June 28, 2022

Volume XII, Number 179

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June 27, 2022

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OIG Issues Another Favorable Advisory Opinion on Treatment-Based Patient Incentives

The Office of Inspector General for the Department of Health and Human Services (OIG) recently issued another favorable Advisory Opinion on patient incentives (e.g. gift cards or cash equivalents) given as part of patients’ treatment plans.  Though the OIG reiterated its concern that cash and cash equivalents given to patients can present substantial fraud and abuse risks, the OIG concluded that the arrangement presented a minimal level of risk.

The Proposed Arrangement

The requestor is a digital health company that uses smartphone and smart debit card technology to operate an incentive program (Program) for individuals with substance use disorders (Members).  The requester does not bill Federal health care programs, but it contracts with health plans, addiction treatment providers, employee assistance programs, research institutions, and other treatment providers (Customers) to offer the Program to individuals with substance use disorders.  Customers generally pay the requester monthly per Member fees.

Members enrolled in the Program receive incentives for achieving specified behavioral health goals.  For example, Members might receive $2 per successful breathalyzer test or $5 for attending therapy sessions. The incentives are capped at $200 per month and $599 per year per Member.  According to the requestor, the program is evidence-based, protocol-driven, and consistent with the principles for the effective treatment of substance use disorders published by the National Institute on Drug Abuse.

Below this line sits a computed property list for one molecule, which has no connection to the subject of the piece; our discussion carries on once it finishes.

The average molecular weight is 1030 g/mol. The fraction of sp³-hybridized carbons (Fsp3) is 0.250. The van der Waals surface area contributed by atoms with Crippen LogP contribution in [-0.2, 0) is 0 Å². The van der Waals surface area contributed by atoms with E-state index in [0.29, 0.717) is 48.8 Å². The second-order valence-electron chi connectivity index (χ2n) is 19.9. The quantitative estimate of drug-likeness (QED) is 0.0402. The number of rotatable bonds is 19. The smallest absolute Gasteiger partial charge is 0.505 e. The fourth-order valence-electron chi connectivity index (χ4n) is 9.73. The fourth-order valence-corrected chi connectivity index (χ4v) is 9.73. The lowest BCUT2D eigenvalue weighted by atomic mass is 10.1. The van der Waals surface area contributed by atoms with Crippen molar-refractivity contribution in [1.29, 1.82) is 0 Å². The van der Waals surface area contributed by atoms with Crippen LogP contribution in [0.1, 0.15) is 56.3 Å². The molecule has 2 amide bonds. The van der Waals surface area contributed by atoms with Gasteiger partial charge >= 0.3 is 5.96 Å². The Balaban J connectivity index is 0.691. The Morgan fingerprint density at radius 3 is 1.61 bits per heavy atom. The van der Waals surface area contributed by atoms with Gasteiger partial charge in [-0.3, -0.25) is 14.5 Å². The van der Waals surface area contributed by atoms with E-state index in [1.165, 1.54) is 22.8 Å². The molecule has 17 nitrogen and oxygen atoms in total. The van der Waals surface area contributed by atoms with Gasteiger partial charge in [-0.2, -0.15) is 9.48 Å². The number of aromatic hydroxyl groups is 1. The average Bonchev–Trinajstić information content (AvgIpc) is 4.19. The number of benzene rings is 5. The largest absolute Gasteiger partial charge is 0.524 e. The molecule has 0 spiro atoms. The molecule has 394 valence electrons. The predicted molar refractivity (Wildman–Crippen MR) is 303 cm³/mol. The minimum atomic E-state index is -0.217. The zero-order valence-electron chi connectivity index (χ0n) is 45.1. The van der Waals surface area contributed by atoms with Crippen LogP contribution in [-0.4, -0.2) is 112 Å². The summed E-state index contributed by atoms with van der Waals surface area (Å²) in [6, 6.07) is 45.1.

The OIG noted that the Program could potentially implicate the federal Anti-Kickback Statute (AKS) and the Beneficiary Inducements CMP, because the incentives paid to Members could potentially be used to incentivize Members to receive health care services (e.g. counseling sessions) that might be billed to Federal health care programs from a particular provider or supplier, including certain Customers (e.g. treatment providers).  The OIG reiterated its longstanding concerns relating to the offer of incentives intended to induce patients to obtain federally reimbursable items and services, because the incentives can corrupt medical decision-making, result in overutilization, increase costs, and steer patients to particular providers or suppliers.  Nevertheless, the OIG concluded that the arrangement presents a minimal level of risk of fraud and abuse for the following reasons: